Why referral programmes work so well (but can also backfire)

Companies have several ways of acquiring new customers. One approach is to open a shop or place a sales executive where they know that customers are likely to be. Another approach is to invest in advertising, telling customers about the product and where they may find it. Yet another approach is to incentivise existing customers to recruit new ones, through a referral programme. For instance, some Universities give a cash prize to MBA alumni that recommend new students for their MBA programmes; or health clubs may offer personal training sessions to current members who recruit new ones.


Referral programmes tend to deliver very good results. First, they can be relatively inexpensive and, as the cost is incurred only if / when the new customer converts, they can be very cost-effective, too. Second, these programmes can help understand current levels and pockets of (dis)satisfaction among existing customers. After all, customers who are unhappy with the service provided are unlikely to recommend it to their friends. Third, referral programmes tend to attract customers that spend more, are cheaper to serve and stay longer than non-referred customers. In a study of German bank customers, researchers found that customers acquired via referral programmes represented a lifetime value for the firm 16% to 25% higher than the average.


But why is it that referral programmes tend to attract customers with better contribution margins (i.e., spend more and cost less to serve) and lower churn (i.e., stay longer) than non-referred customers?


Researchers Christopher Van Den Bulte, Emmanuel Bayer, Bernd Skiera and Philipp Schmitt investigated this question, by analysing the profiles of the customers of a German bank. They studied 1,800 customers who had been acquired via referral programmes, the customers that had referred them, and 3,663 customers who had been acquired during the same period by other means. The results from that investigation were reported in the paper entitled “How customer referral programs turn social capital into economic capital” which was published in the Journal of Marketing Research.


According to the authors, there are two main reasons or mechanisms that explain the high contribution and low churn of referred customers: matching and social enrichment.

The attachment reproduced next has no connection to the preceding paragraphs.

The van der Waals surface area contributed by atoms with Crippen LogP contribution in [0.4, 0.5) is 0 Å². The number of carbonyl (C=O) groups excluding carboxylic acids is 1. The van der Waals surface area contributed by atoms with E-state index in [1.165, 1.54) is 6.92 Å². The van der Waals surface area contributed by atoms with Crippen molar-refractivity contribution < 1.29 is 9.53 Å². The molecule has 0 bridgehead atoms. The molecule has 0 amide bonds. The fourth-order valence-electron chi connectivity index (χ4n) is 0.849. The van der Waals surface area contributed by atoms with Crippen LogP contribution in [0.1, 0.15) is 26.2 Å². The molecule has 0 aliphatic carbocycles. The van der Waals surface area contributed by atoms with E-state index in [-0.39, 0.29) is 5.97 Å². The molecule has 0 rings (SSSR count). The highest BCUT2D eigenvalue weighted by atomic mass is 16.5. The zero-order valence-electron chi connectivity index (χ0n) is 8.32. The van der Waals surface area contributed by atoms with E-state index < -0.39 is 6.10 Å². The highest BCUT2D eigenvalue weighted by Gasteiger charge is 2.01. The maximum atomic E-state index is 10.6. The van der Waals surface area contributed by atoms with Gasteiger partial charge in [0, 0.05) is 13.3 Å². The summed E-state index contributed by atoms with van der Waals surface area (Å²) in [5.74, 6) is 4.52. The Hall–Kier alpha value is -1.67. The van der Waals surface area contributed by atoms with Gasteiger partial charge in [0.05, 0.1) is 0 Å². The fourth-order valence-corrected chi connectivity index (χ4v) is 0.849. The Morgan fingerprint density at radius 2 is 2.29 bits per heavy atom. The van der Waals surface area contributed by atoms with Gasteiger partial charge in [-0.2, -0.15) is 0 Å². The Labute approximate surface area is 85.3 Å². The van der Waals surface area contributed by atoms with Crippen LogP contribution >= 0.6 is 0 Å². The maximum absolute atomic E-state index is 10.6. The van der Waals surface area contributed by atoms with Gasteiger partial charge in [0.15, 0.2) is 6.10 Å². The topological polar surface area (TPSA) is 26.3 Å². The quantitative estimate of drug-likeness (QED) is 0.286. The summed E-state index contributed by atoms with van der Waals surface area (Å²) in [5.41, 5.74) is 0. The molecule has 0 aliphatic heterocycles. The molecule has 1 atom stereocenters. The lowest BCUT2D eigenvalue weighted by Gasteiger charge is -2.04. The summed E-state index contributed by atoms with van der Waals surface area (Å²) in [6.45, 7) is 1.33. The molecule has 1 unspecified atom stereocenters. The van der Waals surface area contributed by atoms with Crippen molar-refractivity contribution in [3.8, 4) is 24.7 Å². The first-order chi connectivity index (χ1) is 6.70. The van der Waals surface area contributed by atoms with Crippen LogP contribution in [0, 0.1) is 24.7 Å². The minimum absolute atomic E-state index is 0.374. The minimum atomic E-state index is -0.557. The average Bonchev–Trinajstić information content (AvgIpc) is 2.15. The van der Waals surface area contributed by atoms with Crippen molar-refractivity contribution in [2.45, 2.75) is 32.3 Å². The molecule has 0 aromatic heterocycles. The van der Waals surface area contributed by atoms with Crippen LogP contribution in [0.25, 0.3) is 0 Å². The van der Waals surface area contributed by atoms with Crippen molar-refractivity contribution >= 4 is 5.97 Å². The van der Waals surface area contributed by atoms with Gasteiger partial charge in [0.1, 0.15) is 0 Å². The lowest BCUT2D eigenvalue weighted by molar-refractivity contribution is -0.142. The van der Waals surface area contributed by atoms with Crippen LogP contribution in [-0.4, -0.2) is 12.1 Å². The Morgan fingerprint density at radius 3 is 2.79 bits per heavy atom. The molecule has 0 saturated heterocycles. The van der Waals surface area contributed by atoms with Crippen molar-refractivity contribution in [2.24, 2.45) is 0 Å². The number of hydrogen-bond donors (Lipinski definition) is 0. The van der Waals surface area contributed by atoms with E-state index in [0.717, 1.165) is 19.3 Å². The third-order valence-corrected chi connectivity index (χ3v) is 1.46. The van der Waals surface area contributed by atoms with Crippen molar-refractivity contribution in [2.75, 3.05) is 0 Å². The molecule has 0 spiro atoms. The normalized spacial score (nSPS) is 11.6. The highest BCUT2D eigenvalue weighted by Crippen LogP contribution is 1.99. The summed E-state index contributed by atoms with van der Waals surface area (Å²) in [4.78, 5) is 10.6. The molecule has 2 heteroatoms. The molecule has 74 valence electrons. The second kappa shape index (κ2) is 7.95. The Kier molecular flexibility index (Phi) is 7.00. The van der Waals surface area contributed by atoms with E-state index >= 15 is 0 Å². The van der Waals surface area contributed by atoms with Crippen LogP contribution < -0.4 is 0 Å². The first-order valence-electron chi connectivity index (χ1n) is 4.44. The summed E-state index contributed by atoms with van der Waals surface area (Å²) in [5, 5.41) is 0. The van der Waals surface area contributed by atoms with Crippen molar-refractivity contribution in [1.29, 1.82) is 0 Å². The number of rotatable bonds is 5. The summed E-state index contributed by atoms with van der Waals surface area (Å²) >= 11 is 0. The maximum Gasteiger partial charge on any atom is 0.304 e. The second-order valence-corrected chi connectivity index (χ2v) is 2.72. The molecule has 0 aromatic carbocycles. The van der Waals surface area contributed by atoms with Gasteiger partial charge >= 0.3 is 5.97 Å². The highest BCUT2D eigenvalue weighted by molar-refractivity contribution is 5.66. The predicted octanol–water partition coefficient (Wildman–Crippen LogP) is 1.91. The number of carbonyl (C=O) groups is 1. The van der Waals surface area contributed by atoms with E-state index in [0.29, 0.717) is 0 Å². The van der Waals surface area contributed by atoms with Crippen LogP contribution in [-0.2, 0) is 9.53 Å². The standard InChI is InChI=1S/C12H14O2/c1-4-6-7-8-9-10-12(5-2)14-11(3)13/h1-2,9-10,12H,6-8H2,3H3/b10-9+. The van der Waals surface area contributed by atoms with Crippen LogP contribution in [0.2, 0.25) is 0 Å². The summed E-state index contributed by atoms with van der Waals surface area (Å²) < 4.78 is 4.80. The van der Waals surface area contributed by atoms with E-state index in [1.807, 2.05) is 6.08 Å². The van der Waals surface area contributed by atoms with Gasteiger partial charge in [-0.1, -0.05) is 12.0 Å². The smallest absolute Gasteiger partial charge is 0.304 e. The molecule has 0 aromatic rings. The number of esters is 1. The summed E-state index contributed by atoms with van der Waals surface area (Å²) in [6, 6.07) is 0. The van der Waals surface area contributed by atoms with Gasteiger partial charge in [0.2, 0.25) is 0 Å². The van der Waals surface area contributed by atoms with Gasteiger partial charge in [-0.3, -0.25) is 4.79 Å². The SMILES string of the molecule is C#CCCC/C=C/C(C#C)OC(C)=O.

Matching refers to the fit between the customer’s needs and the firm’s offerings. According to Van Den Bulte, Bayer, Skiera and Schmitt, existing customers tend to refer others who they think would be well served by the company’s offer. They know both the firm’s offering and their friends’ needs and preferences (e.g., risk aversion, preference for 24 hours’ service…), so they filter out those acquaintances who are not a good fit, and recommend only those that are likely to appreciate the firm’s offerings.


Because of these, the referred customers are likely to buy more, be less price sensitive and require fewer servicing costs (e.g., fewer instructions, fewer product adaptations, etc…) than new customers acquired via other means. They are also more likely to be satisfied with the firm’s offer, and, therefore, are likely to continue transacting with the firm for longer.


Social enrichment

Social enrichment refers to the value added to the relationship between the new customer and the firm, by the fact that the referrer is also a customer of the firm. New customers gain emotional benefits (e.g., higher trust in the brand) when others in their social network are also customers of the brand.  New customers can also gain functional benefits (e.g., information about pros and cons, or how to get the most from the product) through their social networks.


As with matching, the social enrichment arising from referral programmes leads to customers who are willing to spend more, need less support, and are likely to stay longer, than others.


The downside

Whilst referral programmes can lead to very significant benefits for the firm, through the matching and social enrichment mechanisms, they can also have downsides.


Specifically, Van Den Bulte and his colleagues found that when the referring customer stopped buying (i.e., churned), the referred one was likely to follow suit, and leave the company, too. This observation led the authors to caution that customer retention initiatives are doubly important for firms that rely on referral programmes: retention is important directly, in terms of that specific customer’s contribution to the firm; and retention is important indirectly, in terms of that specific customer’s impact on the others that s/he had previously introduced to the company.


To this note of caution, I would add that firms want to make sure that the referring incentive is big enough to motivate existing customers to acquire new ones, but not so big that they become a goal in itself. After all, we want our customers to be mostly motivated by helping their friends (vs gaining some large prize), so that they focus on the strong ties in their networks – i.e., those contacts in their network that are mostly like them (to maximise the matching effect), and who feel connected to them (to maximise the social enrichment effect).


Did you follow a friend’s recommendation that backfired?

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